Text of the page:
How to recognize and respond to a "warning" stroke
A transient ischemic attack means you're at risk for a full-blown stroke. Seek emergency care, even if your symptoms are short-lived.
- Reviewed by Christopher P. Cannon, MD, Editor in Chief, Harvard Heart Letter; Editorial Advisory Board Member, Harvard Health Publishing
A temporary blockage of blood flow to the brain, known as a transient ischemic attack (TIA), can cause a range of unsettling symptoms, including slurred speech or arm weakness. The symptoms appear suddenly but usually last less than five minutes, which is why TIAs are often ignored or missed.
Although TIAs are often referred to as "ministrokes," the term "warning stroke" is actually more accurate. A TIA can be a harbinger of a future stroke, which has similar symptoms (see "Spot a stroke") but can leave you permanently disabled.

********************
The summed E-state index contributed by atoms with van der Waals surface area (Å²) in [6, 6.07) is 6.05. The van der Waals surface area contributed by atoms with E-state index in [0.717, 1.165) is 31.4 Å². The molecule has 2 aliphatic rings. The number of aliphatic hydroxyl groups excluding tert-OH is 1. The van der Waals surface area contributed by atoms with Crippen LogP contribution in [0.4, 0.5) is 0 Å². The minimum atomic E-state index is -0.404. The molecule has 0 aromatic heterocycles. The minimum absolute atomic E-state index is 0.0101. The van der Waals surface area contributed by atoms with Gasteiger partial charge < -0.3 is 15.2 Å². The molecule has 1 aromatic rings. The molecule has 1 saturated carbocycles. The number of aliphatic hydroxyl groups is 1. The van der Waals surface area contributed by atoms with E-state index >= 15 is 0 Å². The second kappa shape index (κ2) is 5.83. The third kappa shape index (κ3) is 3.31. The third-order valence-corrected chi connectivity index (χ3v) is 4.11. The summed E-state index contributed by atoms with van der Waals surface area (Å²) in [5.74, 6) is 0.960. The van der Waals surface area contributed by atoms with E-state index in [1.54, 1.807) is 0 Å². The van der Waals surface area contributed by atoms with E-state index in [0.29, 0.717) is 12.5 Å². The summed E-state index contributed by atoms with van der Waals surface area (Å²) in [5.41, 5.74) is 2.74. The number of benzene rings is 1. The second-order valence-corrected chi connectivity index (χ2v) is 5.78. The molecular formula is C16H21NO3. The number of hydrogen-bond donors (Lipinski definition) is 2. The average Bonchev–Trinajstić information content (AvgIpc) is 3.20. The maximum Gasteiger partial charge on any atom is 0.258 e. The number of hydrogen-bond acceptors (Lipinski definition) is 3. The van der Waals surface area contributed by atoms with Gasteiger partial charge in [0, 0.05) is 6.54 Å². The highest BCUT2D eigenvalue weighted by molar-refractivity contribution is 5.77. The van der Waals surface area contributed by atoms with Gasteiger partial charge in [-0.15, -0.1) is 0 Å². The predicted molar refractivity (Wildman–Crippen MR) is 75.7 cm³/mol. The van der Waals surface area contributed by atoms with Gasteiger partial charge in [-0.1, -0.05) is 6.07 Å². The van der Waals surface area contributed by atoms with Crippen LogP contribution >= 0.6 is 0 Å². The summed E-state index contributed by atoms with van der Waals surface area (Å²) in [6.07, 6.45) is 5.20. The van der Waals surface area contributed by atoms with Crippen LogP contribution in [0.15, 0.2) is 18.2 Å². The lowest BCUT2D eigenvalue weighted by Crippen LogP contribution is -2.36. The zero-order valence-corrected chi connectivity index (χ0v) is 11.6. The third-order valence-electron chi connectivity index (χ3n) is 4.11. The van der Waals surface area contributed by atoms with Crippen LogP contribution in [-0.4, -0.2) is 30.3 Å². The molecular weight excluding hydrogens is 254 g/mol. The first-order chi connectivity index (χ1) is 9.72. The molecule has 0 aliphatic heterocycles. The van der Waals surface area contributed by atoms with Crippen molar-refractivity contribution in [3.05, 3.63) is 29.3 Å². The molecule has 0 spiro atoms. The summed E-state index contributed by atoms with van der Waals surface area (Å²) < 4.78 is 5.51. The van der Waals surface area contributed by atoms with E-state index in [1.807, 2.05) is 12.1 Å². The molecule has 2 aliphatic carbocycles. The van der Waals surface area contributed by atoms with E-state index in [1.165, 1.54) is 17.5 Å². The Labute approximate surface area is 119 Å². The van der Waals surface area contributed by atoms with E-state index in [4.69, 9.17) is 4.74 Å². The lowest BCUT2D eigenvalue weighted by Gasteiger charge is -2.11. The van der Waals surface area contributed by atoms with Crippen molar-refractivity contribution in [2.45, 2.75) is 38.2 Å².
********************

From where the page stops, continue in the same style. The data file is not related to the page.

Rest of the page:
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About the Author
Julie Corliss, Executive Editor, Harvard Heart Letter
About the Reviewer
Christopher P. Cannon, MD, Editor in Chief, Harvard Heart Letter; Editorial Advisory Board Member, Harvard Health Publishing
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